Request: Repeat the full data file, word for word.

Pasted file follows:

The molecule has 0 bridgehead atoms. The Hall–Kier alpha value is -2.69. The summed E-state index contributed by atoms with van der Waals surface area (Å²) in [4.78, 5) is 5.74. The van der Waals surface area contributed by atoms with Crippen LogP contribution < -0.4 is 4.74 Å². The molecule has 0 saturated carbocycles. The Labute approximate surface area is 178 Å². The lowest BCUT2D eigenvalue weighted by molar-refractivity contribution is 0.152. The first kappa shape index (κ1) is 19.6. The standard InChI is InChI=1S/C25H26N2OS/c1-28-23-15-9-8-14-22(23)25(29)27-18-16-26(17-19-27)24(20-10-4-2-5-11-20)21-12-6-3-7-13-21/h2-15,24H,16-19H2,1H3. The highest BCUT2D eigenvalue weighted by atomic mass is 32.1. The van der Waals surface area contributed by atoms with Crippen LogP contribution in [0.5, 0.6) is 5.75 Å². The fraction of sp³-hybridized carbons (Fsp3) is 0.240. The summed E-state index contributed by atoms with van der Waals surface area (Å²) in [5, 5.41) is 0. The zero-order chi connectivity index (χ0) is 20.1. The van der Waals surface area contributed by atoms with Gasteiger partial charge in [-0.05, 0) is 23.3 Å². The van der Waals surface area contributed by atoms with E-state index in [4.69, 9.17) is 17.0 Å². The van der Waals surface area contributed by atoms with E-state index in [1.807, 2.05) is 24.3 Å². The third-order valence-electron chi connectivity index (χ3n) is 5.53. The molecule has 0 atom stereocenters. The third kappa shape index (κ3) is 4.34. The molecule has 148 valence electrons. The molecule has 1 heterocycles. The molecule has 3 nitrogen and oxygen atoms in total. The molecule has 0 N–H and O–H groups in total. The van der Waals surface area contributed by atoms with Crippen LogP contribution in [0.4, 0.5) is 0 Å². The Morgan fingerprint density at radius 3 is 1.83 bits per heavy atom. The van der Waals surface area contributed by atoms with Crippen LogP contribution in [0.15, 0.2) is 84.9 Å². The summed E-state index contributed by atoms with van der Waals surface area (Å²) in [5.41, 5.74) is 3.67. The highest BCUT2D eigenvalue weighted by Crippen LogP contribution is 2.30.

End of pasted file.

The molecule has 0 bridgehead atoms. The Hall–Kier alpha value is -2.69. The summed E-state index contributed by atoms with van der Waals surface area (Å²) in [4.78, 5) is 5.74. The van der Waals surface area contributed by atoms with Crippen LogP contribution < -0.4 is 4.74 Å². The molecule has 0 saturated carbocycles. The Labute approximate surface area is 178 Å². The lowest BCUT2D eigenvalue weighted by molar-refractivity contribution is 0.152. The first kappa shape index (κ1) is 19.6. The standard InChI is InChI=1S/C25H26N2OS/c1-28-23-15-9-8-14-22(23)25(29)27-18-16-26(17-19-27)24(20-10-4-2-5-11-20)21-12-6-3-7-13-21/h2-15,24H,16-19H2,1H3. The highest BCUT2D eigenvalue weighted by atomic mass is 32.1. The van der Waals surface area contributed by atoms with Crippen LogP contribution in [0.5, 0.6) is 5.75 Å². The fraction of sp³-hybridized carbons (Fsp3) is 0.240. The summed E-state index contributed by atoms with van der Waals surface area (Å²) in [5, 5.41) is 0. The zero-order chi connectivity index (χ0) is 20.1. The van der Waals surface area contributed by atoms with Gasteiger partial charge in [-0.05, 0) is 23.3 Å². The van der Waals surface area contributed by atoms with E-state index in [4.69, 9.17) is 17.0 Å². The van der Waals surface area contributed by atoms with E-state index in [1.807, 2.05) is 24.3 Å². The third-order valence-electron chi connectivity index (χ3n) is 5.53. The molecule has 0 atom stereocenters. The third kappa shape index (κ3) is 4.34. The molecule has 148 valence electrons. The molecule has 1 heterocycles. The molecule has 3 nitrogen and oxygen atoms in total. The molecule has 0 N–H and O–H groups in total. The van der Waals surface area contributed by atoms with Crippen LogP contribution in [0.4, 0.5) is 0 Å². The Morgan fingerprint density at radius 3 is 1.83 bits per heavy atom. The van der Waals surface area contributed by atoms with Crippen LogP contribution in [0.15, 0.2) is 84.9 Å². The summed E-state index contributed by atoms with van der Waals surface area (Å²) in [5.41, 5.74) is 3.67. The highest BCUT2D eigenvalue weighted by Crippen LogP contribution is 2.30.